The AP has posted an article detailing Obama’s new regulatory plan that would if enacted impose serious penalties on financial institutions when they get too large.
Although there aren’t many specifics in the article about what those disincentives would be or exactly how the government would define ‘too big’, this is a much-needed step back on the road to financial sobriety. We should never as an economy or a country be held hostage to the failings of one single entity.
As deeply as I hated all of the bailouts we’ve been throwing around to woefully (borderline criminally, in my opinion) mismanaged institutions like Citigroup and AIG, I do believe their balance sheets may have been so enormous, their footprints and obligations so intertwined in the world economy, that their failure could have crippled the entire foundation of our credit-based system and brought it to its knees.
Yet don’t be fooled – our problems didn’t lie with any one or two entities, but with the entire system. What we had instead was a complete failure by the market as a whole – and even more damning, by the regulators in charge of watching those markets – to recognize the emerging credit/debt/mortgage bubbles whose eventual bursting forced this country to its day of reckoning.
A law breaking up large financial institutions or disincentivizing them from forming in the first place will help make future problems easier to spot and solve, perhaps, but it won’t by itself save us from our own worst behavior.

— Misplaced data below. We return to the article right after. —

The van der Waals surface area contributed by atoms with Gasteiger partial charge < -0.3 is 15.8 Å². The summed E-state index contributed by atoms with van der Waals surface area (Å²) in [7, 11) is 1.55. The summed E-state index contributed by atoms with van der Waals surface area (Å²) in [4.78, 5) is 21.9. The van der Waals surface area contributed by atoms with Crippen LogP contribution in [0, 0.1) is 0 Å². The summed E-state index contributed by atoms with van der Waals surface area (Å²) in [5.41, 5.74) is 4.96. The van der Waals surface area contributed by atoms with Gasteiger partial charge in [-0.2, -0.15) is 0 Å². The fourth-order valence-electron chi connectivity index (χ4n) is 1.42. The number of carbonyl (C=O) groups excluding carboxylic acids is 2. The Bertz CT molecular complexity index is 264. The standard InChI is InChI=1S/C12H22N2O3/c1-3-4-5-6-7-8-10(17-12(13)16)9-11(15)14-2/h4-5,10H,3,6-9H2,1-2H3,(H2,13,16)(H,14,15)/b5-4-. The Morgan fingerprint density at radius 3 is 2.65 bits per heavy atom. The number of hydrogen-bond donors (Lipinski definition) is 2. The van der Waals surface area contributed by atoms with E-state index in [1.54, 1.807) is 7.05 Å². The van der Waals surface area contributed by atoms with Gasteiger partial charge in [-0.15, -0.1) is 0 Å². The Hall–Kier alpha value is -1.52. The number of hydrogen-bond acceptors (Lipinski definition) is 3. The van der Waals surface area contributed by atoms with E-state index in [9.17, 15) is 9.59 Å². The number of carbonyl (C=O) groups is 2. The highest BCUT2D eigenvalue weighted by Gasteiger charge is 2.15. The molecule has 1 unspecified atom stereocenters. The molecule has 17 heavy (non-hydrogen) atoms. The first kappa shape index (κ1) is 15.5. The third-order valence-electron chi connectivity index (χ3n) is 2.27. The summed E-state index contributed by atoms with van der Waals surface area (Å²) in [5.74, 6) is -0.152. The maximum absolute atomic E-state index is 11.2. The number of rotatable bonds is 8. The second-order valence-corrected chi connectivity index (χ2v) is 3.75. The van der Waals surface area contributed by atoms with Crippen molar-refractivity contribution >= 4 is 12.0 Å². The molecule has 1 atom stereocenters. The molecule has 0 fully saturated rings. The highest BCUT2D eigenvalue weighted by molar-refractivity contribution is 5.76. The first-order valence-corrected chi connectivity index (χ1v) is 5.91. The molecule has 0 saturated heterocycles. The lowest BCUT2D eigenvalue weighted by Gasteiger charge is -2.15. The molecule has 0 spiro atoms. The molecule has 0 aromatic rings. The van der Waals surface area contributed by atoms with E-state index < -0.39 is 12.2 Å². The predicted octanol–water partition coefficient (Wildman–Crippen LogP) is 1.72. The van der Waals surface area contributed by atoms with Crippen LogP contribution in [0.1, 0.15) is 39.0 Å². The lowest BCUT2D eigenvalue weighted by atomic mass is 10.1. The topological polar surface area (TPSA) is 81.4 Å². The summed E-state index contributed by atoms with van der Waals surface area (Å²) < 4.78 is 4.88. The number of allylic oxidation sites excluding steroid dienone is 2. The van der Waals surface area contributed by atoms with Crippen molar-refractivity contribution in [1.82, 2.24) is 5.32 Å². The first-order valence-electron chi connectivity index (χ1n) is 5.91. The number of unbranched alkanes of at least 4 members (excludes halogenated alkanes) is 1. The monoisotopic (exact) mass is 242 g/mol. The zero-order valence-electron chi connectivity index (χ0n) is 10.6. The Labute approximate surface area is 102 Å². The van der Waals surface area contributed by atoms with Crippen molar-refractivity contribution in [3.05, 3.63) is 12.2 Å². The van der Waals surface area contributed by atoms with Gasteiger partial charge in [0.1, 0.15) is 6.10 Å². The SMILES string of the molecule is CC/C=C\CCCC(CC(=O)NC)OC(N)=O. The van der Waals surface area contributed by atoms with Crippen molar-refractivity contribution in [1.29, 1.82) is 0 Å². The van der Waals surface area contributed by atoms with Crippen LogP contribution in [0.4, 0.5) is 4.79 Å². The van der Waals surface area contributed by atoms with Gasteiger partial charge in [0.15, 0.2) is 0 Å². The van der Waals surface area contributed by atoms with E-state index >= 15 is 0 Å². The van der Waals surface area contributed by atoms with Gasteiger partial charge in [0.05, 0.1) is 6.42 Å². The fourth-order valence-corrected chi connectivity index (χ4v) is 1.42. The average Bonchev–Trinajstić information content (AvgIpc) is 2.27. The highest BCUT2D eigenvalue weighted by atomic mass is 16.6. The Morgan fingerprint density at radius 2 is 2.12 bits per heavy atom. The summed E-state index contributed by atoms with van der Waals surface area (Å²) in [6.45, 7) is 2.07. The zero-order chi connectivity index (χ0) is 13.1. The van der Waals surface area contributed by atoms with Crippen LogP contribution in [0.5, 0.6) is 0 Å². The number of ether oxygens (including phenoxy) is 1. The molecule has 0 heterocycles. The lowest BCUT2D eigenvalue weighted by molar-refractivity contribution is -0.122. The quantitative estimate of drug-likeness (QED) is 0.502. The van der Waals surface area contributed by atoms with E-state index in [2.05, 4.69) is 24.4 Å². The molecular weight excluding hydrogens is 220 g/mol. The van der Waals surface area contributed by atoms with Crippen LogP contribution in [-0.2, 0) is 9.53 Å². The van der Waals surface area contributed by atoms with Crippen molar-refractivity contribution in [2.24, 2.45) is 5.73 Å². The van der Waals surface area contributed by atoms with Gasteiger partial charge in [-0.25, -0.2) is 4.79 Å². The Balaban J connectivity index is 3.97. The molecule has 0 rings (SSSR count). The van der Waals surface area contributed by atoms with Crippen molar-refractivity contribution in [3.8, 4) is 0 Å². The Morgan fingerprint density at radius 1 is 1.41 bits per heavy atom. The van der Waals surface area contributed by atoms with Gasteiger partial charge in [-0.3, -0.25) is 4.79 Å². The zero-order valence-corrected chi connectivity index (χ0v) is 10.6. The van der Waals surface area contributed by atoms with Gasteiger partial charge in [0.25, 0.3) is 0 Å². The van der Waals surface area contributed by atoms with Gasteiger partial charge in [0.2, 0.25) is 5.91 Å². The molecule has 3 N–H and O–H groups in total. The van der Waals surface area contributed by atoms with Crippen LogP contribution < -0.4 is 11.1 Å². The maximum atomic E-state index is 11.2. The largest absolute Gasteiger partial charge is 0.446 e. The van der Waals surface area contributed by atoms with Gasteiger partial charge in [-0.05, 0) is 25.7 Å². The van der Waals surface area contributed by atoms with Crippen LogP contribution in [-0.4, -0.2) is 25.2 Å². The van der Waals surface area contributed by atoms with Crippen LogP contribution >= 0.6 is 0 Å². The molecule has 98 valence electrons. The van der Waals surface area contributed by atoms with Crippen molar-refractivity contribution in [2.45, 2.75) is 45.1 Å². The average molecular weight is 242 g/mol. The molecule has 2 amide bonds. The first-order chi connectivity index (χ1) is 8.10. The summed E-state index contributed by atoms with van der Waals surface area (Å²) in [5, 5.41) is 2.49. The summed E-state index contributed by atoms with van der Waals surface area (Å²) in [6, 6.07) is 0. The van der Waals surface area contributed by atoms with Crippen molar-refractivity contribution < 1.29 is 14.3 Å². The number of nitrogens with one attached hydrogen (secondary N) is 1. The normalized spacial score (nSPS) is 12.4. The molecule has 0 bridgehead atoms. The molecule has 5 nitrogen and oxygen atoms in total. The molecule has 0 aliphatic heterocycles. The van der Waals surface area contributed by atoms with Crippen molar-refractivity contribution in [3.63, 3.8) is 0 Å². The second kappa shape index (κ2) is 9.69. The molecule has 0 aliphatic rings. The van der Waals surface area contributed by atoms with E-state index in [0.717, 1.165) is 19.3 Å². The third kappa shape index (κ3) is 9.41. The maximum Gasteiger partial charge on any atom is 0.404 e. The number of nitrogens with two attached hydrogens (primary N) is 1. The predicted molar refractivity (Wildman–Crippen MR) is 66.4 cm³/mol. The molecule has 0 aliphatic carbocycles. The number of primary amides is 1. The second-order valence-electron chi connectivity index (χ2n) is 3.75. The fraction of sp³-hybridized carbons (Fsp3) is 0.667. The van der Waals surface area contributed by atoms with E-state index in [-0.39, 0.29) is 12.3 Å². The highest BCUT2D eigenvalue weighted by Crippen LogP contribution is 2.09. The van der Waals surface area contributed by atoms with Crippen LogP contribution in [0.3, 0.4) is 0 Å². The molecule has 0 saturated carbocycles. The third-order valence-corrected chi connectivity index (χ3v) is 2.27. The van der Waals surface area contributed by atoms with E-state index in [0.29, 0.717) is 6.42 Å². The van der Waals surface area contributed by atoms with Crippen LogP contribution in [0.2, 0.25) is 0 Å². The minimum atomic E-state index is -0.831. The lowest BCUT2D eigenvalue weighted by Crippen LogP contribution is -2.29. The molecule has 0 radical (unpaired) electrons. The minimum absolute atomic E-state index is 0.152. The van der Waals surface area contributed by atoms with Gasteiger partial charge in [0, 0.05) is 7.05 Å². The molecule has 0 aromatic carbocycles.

And it will do very little if anything to impact our current situation and economic crisis.
In fact, the most ironic thing about the Obama plan is that the entity which may now be most accurately considered ‘too big to fail’ is our own U.S. government, which through actions taken by the Fed and the Treasury has taken on much of the bad debt and obligations (and added a bunch of new ones) that will be stifling our economy for years to come.
We can only hope that the Chinese and other foreign governments continue to agree that the U.S. government is indeed too big to fail and allow us the time to work through our issues and restore some amount of fiscal and monetary discipline without cutting off their support in one fell swoop.